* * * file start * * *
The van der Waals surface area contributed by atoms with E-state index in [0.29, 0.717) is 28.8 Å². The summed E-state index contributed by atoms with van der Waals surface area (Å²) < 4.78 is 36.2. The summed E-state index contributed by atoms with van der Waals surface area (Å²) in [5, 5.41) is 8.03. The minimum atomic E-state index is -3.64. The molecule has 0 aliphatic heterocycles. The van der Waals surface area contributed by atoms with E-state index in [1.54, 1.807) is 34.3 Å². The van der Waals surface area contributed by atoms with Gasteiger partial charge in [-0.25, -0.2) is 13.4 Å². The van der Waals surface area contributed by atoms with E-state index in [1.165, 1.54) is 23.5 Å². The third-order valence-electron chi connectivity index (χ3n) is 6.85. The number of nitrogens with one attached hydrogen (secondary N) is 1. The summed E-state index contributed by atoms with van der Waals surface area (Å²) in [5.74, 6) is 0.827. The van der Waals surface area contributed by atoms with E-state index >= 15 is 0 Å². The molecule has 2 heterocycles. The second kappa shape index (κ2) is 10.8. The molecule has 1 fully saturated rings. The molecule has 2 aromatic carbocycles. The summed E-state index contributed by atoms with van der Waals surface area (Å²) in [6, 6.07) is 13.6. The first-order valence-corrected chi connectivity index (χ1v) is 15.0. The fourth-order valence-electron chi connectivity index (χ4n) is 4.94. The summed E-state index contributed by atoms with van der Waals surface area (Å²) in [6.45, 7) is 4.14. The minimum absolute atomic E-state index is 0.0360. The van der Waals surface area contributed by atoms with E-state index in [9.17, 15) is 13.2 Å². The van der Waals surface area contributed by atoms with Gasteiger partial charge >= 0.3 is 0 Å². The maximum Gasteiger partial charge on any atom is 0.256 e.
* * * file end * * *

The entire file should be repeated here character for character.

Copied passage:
The van der Waals surface area contributed by atoms with E-state index in [0.29, 0.717) is 28.8 Å². The summed E-state index contributed by atoms with van der Waals surface area (Å²) < 4.78 is 36.2. The summed E-state index contributed by atoms with van der Waals surface area (Å²) in [5, 5.41) is 8.03. The minimum atomic E-state index is -3.64. The molecule has 0 aliphatic heterocycles. The van der Waals surface area contributed by atoms with E-state index in [1.54, 1.807) is 34.3 Å². The van der Waals surface area contributed by atoms with Gasteiger partial charge in [-0.25, -0.2) is 13.4 Å². The van der Waals surface area contributed by atoms with E-state index in [1.165, 1.54) is 23.5 Å². The third-order valence-electron chi connectivity index (χ3n) is 6.85. The number of nitrogens with one attached hydrogen (secondary N) is 1. The summed E-state index contributed by atoms with van der Waals surface area (Å²) in [5.74, 6) is 0.827. The van der Waals surface area contributed by atoms with E-state index >= 15 is 0 Å². The molecule has 2 heterocycles. The second kappa shape index (κ2) is 10.8. The molecule has 1 fully saturated rings. The molecule has 2 aromatic carbocycles. The summed E-state index contributed by atoms with van der Waals surface area (Å²) in [6, 6.07) is 13.6. The first-order valence-corrected chi connectivity index (χ1v) is 15.0. The fourth-order valence-electron chi connectivity index (χ4n) is 4.94. The summed E-state index contributed by atoms with van der Waals surface area (Å²) in [6.45, 7) is 4.14. The minimum absolute atomic E-state index is 0.0360. The van der Waals surface area contributed by atoms with E-state index in [9.17, 15) is 13.2 Å². The van der Waals surface area contributed by atoms with Gasteiger partial charge >= 0.3 is 0 Å². The maximum Gasteiger partial charge on any atom is 0.256 e.